A hotel lobbyist revealed to Jason Clampet of the travel site Skift that city hotels generate $1.4 billion in real estate and hotel occupancy taxes, as well as hundreds of millions in pay roll taxes. Let’s not forget that the hotel industry employs union members—about 400,000 of them total. That’s a lot of voters.
Traditional hotels received even more praise this morning from the Attorney General, who made some sensible points and even received a smattering of applause, despite skeptical grilling from Crain’s Erik Engquist: “In the state of New York, we have a well-regulated and extraordinarily successful hotel statute, huge contributors to our hospitality industry, one of our finest industries. It contributes a lot to the economy. There are laws and rules because when you have people coming in from out of town, you have to have fire safety codes that are complied with, you have all sorts of safety laws, there are taxes and other regulations.”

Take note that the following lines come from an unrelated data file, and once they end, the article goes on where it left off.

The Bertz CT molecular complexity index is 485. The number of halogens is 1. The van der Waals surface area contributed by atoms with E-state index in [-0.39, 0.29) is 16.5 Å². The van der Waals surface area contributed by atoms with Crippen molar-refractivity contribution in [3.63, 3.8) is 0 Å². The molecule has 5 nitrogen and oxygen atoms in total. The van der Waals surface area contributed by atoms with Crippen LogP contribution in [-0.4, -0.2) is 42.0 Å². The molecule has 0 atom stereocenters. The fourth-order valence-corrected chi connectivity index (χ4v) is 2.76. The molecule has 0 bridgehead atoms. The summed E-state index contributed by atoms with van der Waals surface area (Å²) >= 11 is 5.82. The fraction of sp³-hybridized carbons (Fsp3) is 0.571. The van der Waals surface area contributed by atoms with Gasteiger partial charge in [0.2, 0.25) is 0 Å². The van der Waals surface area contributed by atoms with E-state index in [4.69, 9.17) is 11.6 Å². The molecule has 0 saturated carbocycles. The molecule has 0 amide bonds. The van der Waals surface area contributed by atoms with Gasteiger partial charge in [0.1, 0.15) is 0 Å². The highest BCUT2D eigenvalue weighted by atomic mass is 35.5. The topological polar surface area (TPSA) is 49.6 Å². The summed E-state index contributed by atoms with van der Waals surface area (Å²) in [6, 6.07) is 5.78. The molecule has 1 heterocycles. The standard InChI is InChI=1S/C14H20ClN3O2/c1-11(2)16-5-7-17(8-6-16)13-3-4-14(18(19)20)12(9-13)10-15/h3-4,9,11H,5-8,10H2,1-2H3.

Mr. Schneiderman also attacks Airbnb for its effect on the city’s morality, stating “Recently, we have had statements from prostitution rings, saying ‘we love this, buzz in buzz out.’ Hotels, they ask a lot of questions.” He stated that he feels it is his duty to “protect the people living in our residential housing so that you don’t have problems that are emerging anecdotally about apartments being trashed, parties, prostitution, drug sales.” To be clear, there have been two distinct reports of prostitution in Airbnb apartments in New York, the first advertising a “XXX Freak Fest” and the second the creation of a two day brothel in Jessica Penzari’s apartment between March 21st and 23rd. In both cases, Airbnb helped to relocate the tenants and have been cooperating with NYPD. For comparison, a quick search of ‘New York hotels by the hour’ brings up several dozen options, including the swanky Waldorf Astoria, which offers day use rooms.